If you are already holidaying in China, it could be a good idea to visit all of the major cities in one trip. You can fly from your holiday apartment in Shanghai in around 2 hours and 40 minutes, while direct flights from your accommodation in Beijing take around 3 and a half hours.
Once you're in Hong Kong, the best way to get around is to use the public transport. The buses and mini-buses are efficient and can take you on many routes around the city. The MTR is the public transport network which runs across the main island and Kowloon. It's a good idea to get an Octopus card which is similar to an Oyster Card in London, but can be loaded up and used on public transport to get around and even shopping in convenience stores.
The geography of Hong Kong is divided into two areas by the harbour; Hong Kong island and the Kowloon peninsula.
Find rental accommodation in Tsim Sha Tsui on the Kowloon side to be super central to all the shops and restaurants with easy access to the main Hong Kong island by ferry. From high-brow travellers looking for luxury hotels and apartments to backpackers searching for budget hostels, Tsim Sha Tsui is the perfect base for people looking for fun, shopping and great dining topped off with stunning views of the Hong Kong island skyline from across the harbour.
Causeway Bay is at the heart of Hong Kong and is home to what some believe to be the busiest Zebra crossing in the world. If you're looking to stay amongst the hustle and bustle of Hong Kong Island check out the choice of apartments and B&Bs in Causeway Bay.
If you're looking for somewhere a little more off the beaten track, consider staying in Yua Ma Tei & Mong Kok, a more serene area where you can find colourful markets and more traditional architecture. Have a look at a selection of BnBs or homestays which can be booked on Airbnb or Booking.com in the area to experience a more authentic stay in Hong Kong away from the big city and the bright lights.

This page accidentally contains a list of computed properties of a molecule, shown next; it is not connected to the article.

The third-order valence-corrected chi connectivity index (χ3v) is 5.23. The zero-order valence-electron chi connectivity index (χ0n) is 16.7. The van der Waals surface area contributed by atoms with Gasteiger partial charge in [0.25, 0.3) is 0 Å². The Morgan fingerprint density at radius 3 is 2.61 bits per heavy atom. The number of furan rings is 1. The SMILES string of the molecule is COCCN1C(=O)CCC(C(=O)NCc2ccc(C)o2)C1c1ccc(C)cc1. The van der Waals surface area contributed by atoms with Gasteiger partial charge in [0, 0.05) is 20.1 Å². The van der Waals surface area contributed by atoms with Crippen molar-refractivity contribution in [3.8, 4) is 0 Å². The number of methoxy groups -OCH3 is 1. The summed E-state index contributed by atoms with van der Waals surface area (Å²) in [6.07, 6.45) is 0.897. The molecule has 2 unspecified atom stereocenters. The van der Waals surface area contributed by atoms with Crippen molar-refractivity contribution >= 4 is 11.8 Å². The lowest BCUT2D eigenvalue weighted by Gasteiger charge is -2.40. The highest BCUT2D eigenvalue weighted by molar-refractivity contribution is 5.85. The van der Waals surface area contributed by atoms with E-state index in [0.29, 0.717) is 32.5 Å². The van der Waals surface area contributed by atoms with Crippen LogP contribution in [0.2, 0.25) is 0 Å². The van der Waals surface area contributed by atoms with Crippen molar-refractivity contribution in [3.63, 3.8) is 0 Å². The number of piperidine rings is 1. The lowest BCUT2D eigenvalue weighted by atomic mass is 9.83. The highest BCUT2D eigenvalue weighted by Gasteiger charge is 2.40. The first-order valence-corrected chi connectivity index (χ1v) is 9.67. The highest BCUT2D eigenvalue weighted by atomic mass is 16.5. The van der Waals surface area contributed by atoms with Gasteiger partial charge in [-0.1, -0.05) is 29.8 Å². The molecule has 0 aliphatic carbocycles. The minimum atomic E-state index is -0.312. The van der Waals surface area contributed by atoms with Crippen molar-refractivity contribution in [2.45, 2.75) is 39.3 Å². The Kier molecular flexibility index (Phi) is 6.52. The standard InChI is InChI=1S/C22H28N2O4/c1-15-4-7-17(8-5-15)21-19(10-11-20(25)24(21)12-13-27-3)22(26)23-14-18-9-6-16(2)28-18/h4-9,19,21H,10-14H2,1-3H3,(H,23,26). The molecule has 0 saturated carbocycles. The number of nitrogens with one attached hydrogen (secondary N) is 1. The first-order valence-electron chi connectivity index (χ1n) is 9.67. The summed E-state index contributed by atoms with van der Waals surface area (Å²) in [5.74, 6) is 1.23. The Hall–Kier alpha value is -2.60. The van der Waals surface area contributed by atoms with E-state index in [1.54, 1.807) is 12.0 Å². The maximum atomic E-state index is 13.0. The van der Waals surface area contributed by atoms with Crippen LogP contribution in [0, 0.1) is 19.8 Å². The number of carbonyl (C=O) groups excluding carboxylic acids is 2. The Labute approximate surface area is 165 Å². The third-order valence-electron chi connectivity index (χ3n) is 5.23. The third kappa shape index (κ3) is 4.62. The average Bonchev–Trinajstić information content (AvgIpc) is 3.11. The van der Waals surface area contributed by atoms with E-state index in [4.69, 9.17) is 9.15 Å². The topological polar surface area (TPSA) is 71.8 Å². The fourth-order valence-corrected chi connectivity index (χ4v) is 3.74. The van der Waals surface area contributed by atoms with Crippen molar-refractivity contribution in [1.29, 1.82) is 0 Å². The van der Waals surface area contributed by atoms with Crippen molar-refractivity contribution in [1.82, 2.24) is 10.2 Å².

The cuisine in Hong Kong is mostly influence by China, Korea and Japan and there is a huge penchant for street food around the city. Visit Little Bao in Central Hong Kong for the best Bao buns and be sure to visit Lin Heung Tea House to try Yum Cha, a Chinese style breakfast made up of small dishes served with tea. The latest drink craze in Hong Kong is the Brown Sugar Bubble Tea which makes for a very instagramable picture and is also deliciously sweet.
Visitors from across the world come to Hong Kong to shop. There are an abundance of duty and tax-free shops everywhere you go, making it the perfect place to pick up some bargains to take back home.
As the party district of Hong Kong, Lan Kwai Fong is home to some of the coolest and most thriving bars in the city. If you want to let your hair down for a night of fun and revelry, look no further than Lan Kwai Fong with its plentiful of clubs and specialist bars where you can dance the night away.
The PMQ is the former Police Married Quarters which are a legacy of the British rule in Hong Kong and have now been turned into a host of independent shops and local hipster markets with an arty feel.
Once the sun has set, wander down to the night markets in the area to browse stalls on both sides selling a mix of toys to flowers to food. The neon lights that line the streets on each side make it a picture perfect spot.
Take a trip to Lan Tau island, the biggest of all the islands in Hong Kong. For a family day out, visit Hong Kong Disneyland or for a slice of culture climb up to the hilltop giant bronze statue of Buddha. If you don't fancy the 260 steps to the top, you can also take the 25-minute Ngong Ping cable car ride up to the small village to see the colourful traditional monastery and the Bhudda statue.
At the highest point of Hong Kong Island, the views over the city are breath-taking. Take an evening trip to watch the blue sky melt into orange and pink before becoming a dazzling night time cityscape. The tram takes you to the top where there are restaurants at the Peak to dine with a panoramic view or free to enter observation decks.